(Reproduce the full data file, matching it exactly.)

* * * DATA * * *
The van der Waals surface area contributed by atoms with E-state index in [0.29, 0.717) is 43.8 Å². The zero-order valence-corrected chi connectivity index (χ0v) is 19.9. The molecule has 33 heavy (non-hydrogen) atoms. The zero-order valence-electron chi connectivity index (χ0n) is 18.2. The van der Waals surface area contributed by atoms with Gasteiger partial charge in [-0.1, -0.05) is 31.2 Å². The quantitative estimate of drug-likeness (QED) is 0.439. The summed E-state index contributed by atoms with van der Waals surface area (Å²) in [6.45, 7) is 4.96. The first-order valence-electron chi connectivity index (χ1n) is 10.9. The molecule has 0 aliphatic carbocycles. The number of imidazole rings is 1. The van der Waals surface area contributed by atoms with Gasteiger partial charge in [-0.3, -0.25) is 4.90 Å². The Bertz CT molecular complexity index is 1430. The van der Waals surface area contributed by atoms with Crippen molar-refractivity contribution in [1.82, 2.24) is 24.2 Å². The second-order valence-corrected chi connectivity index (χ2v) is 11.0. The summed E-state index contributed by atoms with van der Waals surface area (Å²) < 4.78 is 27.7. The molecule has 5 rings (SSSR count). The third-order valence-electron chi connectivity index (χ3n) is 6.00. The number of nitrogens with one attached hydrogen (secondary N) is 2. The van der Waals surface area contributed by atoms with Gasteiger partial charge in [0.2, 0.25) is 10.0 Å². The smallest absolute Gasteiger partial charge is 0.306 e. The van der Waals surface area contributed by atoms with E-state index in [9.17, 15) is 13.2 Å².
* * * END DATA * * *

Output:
The van der Waals surface area contributed by atoms with E-state index in [0.29, 0.717) is 43.8 Å². The zero-order valence-corrected chi connectivity index (χ0v) is 19.9. The molecule has 33 heavy (non-hydrogen) atoms. The zero-order valence-electron chi connectivity index (χ0n) is 18.2. The van der Waals surface area contributed by atoms with Gasteiger partial charge in [-0.1, -0.05) is 31.2 Å². The quantitative estimate of drug-likeness (QED) is 0.439. The summed E-state index contributed by atoms with van der Waals surface area (Å²) in [6.45, 7) is 4.96. The first-order valence-electron chi connectivity index (χ1n) is 10.9. The molecule has 0 aliphatic carbocycles. The number of imidazole rings is 1. The van der Waals surface area contributed by atoms with Gasteiger partial charge in [-0.3, -0.25) is 4.90 Å². The Bertz CT molecular complexity index is 1430. The van der Waals surface area contributed by atoms with Crippen molar-refractivity contribution in [1.82, 2.24) is 24.2 Å². The second-order valence-corrected chi connectivity index (χ2v) is 11.0. The summed E-state index contributed by atoms with van der Waals surface area (Å²) < 4.78 is 27.7. The molecule has 5 rings (SSSR count). The third-order valence-electron chi connectivity index (χ3n) is 6.00. The number of nitrogens with one attached hydrogen (secondary N) is 2. The van der Waals surface area contributed by atoms with Gasteiger partial charge in [0.2, 0.25) is 10.0 Å². The smallest absolute Gasteiger partial charge is 0.306 e. The van der Waals surface area contributed by atoms with E-state index in [9.17, 15) is 13.2 Å².